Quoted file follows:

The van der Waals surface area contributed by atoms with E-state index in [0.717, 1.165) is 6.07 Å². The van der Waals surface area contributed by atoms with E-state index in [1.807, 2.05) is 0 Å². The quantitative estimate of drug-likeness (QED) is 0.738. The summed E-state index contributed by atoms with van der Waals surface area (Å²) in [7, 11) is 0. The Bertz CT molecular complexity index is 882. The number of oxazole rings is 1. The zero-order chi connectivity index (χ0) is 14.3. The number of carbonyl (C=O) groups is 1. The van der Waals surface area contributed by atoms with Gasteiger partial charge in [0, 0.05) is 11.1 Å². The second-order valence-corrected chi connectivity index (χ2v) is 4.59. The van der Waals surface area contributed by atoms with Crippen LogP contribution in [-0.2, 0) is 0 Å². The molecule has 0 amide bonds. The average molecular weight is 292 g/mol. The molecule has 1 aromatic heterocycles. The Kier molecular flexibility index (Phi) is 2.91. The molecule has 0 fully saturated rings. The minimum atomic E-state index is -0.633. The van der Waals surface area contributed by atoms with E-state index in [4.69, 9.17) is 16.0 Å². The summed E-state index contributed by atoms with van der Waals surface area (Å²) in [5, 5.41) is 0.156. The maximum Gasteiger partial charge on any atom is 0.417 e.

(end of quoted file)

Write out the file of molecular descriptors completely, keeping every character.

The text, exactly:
The van der Waals surface area contributed by atoms with E-state index in [0.717, 1.165) is 6.07 Å². The van der Waals surface area contributed by atoms with E-state index in [1.807, 2.05) is 0 Å². The quantitative estimate of drug-likeness (QED) is 0.738. The summed E-state index contributed by atoms with van der Waals surface area (Å²) in [7, 11) is 0. The Bertz CT molecular complexity index is 882. The number of oxazole rings is 1. The zero-order chi connectivity index (χ0) is 14.3. The number of carbonyl (C=O) groups is 1. The van der Waals surface area contributed by atoms with Gasteiger partial charge in [0, 0.05) is 11.1 Å². The second-order valence-corrected chi connectivity index (χ2v) is 4.59. The van der Waals surface area contributed by atoms with Crippen LogP contribution in [-0.2, 0) is 0 Å². The molecule has 0 amide bonds. The average molecular weight is 292 g/mol. The molecule has 1 aromatic heterocycles. The Kier molecular flexibility index (Phi) is 2.91. The molecule has 0 fully saturated rings. The minimum atomic E-state index is -0.633. The van der Waals surface area contributed by atoms with E-state index in [4.69, 9.17) is 16.0 Å². The summed E-state index contributed by atoms with van der Waals surface area (Å²) in [5, 5.41) is 0.156. The maximum Gasteiger partial charge on any atom is 0.417 e.